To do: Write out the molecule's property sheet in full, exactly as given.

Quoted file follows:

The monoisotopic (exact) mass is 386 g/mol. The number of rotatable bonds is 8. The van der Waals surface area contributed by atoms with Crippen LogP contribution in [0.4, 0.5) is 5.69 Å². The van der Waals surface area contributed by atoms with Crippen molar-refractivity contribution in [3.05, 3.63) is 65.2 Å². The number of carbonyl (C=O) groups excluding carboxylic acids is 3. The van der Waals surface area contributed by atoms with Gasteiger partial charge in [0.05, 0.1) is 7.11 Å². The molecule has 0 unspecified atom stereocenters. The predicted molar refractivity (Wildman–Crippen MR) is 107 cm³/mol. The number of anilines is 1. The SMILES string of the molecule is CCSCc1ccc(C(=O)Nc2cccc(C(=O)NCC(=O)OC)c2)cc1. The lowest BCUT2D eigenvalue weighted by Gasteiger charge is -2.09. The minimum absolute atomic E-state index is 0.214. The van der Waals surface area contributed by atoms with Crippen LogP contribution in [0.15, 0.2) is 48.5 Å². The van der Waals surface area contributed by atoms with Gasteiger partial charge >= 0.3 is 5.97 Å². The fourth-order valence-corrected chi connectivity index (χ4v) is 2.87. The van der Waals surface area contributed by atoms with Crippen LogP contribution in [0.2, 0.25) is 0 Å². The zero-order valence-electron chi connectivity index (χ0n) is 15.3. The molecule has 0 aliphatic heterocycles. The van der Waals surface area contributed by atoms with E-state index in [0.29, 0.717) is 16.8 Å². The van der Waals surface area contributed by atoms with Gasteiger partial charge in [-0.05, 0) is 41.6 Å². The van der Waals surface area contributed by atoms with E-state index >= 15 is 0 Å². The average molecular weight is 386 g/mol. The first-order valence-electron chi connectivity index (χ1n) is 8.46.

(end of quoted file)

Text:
The monoisotopic (exact) mass is 386 g/mol. The number of rotatable bonds is 8. The van der Waals surface area contributed by atoms with Crippen LogP contribution in [0.4, 0.5) is 5.69 Å². The van der Waals surface area contributed by atoms with Crippen molar-refractivity contribution in [3.05, 3.63) is 65.2 Å². The number of carbonyl (C=O) groups excluding carboxylic acids is 3. The van der Waals surface area contributed by atoms with Gasteiger partial charge in [0.05, 0.1) is 7.11 Å². The molecule has 0 unspecified atom stereocenters. The predicted molar refractivity (Wildman–Crippen MR) is 107 cm³/mol. The number of anilines is 1. The SMILES string of the molecule is CCSCc1ccc(C(=O)Nc2cccc(C(=O)NCC(=O)OC)c2)cc1. The lowest BCUT2D eigenvalue weighted by Gasteiger charge is -2.09. The minimum absolute atomic E-state index is 0.214. The van der Waals surface area contributed by atoms with Crippen LogP contribution in [0.15, 0.2) is 48.5 Å². The van der Waals surface area contributed by atoms with Gasteiger partial charge >= 0.3 is 5.97 Å². The fourth-order valence-corrected chi connectivity index (χ4v) is 2.87. The van der Waals surface area contributed by atoms with Crippen LogP contribution in [0.2, 0.25) is 0 Å². The zero-order valence-electron chi connectivity index (χ0n) is 15.3. The molecule has 0 aliphatic heterocycles. The van der Waals surface area contributed by atoms with E-state index in [0.29, 0.717) is 16.8 Å². The van der Waals surface area contributed by atoms with Gasteiger partial charge in [-0.05, 0) is 41.6 Å². The van der Waals surface area contributed by atoms with E-state index >= 15 is 0 Å². The average molecular weight is 386 g/mol. The first-order valence-electron chi connectivity index (χ1n) is 8.46.